This culturally vibrant but slowly-paced drama lacks the emotional pull that Zhang Yimou’s earlier films are famous for.
Dir. Zhang Yimou
1992 | China | Drama | 101 mins | 1.85:1 | Mandarin
PG (passed clean) for some language
Cast: Gong Li, Liu Peiqi, Yang Liuchun
Plot: A pregnant peasant woman seeks redress from the Chinese bureaucracy after the village chief kicks her husband in the groin.
Awards: Won Golden Lion, Best Actress, OCIC Award – Honorable Mention & UNICEF Award (Venice)
Source: Sony Pictures Classics
Subject Matter: Moderate – Justice, Morality
Narrative Style: Straightforward
Pace: Slightly Slow
Audience Type: Slightly Arthouse
First Published: 13 May 2012
This is a story of a woman so determined to fight for fairness that she is consumed by the virtue of justice. This is The Story of Qiu Ju.
You see, Qiu Ju’s (Gong Li) husband is kicked in the groin by the village chief after a heated argument. She demands an apology from the chief, but out of saving his own face, he silently refuses.
Qiu Ju goes to see the local mediator, who decides the chief should compensate her family with a small sum of money. When the chief sees her again to hand over the money, she refuses to accept it.
The chief throws the money at her in frustration sparking a chain of events that sees Qiu Ju travelling to the province, and then to the city to seek redress.
Chinese auteur Zhang Yimou directs Gong Li to a Best Actress win at the Venice Film Festival, where the film also won the prestigious Golden Lion. The Story of Qiu Ju was made at a time when the director was in his most fertile filmmaking stage. Yet, it is comparatively weaker than his other works such as Ju Dou (1990), Raise the Red Lantern (1991) and To Live (1994).
I’m not implying that The Story of Qiu Ju does not match up to the quality of the director’s best works, it just feels underwhelming, despite Zhang’s strong direction and another excellent performance by the great Gong Li.
“Do good people sue each other?”
Perhaps the problem lies in the way the narrative has been structured. It feels like in the past when an old man would tell stories to a group of listeners on an empty sidewalk. In other words, the structure of The Story of Qiu Ju seems too linear, too straightforward, and too chronological.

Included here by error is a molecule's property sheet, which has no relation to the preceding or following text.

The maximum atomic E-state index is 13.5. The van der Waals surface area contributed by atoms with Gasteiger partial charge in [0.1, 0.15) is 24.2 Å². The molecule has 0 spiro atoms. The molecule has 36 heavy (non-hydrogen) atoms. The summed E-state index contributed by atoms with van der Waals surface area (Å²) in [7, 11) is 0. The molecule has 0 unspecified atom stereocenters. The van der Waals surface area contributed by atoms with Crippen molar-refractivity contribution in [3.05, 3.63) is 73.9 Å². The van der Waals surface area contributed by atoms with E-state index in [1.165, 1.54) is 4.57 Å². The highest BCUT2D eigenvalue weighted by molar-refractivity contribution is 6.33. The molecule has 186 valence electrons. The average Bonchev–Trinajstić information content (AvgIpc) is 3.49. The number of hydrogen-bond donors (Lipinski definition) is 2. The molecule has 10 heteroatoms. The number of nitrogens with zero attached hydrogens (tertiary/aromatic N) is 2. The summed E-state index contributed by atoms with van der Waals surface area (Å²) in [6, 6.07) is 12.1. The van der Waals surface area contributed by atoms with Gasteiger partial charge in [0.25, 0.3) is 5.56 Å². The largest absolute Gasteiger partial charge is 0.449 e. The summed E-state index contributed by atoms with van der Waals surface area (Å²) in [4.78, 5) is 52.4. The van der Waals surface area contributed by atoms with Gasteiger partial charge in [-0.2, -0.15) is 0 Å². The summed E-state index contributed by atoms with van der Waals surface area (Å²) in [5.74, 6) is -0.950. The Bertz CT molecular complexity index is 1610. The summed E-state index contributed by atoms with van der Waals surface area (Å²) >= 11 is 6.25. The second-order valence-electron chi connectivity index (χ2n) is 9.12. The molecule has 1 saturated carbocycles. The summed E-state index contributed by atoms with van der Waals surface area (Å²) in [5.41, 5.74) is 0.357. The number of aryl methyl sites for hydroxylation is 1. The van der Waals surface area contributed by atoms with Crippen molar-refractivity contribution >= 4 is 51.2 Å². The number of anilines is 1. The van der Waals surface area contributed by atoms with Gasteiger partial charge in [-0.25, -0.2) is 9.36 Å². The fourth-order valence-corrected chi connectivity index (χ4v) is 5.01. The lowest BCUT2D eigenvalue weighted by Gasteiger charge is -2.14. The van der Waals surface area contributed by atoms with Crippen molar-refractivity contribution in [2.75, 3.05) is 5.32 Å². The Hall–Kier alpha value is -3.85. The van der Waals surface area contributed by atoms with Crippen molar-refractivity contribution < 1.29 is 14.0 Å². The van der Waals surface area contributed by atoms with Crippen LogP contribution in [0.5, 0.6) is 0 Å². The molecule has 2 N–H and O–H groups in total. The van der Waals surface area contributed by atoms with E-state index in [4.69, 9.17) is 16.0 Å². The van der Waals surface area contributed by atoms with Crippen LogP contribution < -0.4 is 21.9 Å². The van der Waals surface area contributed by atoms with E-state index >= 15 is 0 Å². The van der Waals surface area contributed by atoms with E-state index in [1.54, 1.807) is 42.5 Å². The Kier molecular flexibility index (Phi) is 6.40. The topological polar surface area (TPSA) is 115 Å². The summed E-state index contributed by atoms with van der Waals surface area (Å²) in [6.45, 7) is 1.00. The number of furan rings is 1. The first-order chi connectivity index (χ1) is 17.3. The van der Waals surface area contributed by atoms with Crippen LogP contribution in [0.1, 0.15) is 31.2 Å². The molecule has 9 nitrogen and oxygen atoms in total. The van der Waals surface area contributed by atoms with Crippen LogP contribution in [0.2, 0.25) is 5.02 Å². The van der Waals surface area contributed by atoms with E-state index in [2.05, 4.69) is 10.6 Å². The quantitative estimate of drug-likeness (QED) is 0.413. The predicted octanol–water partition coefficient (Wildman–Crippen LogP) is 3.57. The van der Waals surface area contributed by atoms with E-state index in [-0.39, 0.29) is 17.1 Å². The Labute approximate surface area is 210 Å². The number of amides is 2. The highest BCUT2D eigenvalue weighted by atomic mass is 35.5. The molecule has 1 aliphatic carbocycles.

It has a relatively short running length of about 100 minutes, but feels like a full half-hour longer. It also feels significantly slower than his other above-mentioned works, which have a similar pace but appears more involving.
Zhang’s film is an insightful cultural exercise, as evident not only in the use of classic Chinese music (a folk song repeats itself many times while accompanying numerous transition scenes that see Qiu Ju travelling out of her hometown), but also the visual and aural paralleling of both village, provincial, and city life that show China at its most modern, but also at its most traditional.
The Story of Qiu Ju is also a thinly-veiled attack on the Chinese government’s inability to adequately provide for its citizens, in this case, the mere request of a pregnant village woman to obtain an earnest apology from her perceived wrongdoer.
Still, director Zhang is hopeful that the dogged determination of Qiu Ju would inspire courage in those affected by the lack of judicial fairness or moral aptitude from the authorities, not just in China, but elsewhere in the world. That is, the courage to demand what is morally right from dastards with enough power to distort the value of justice.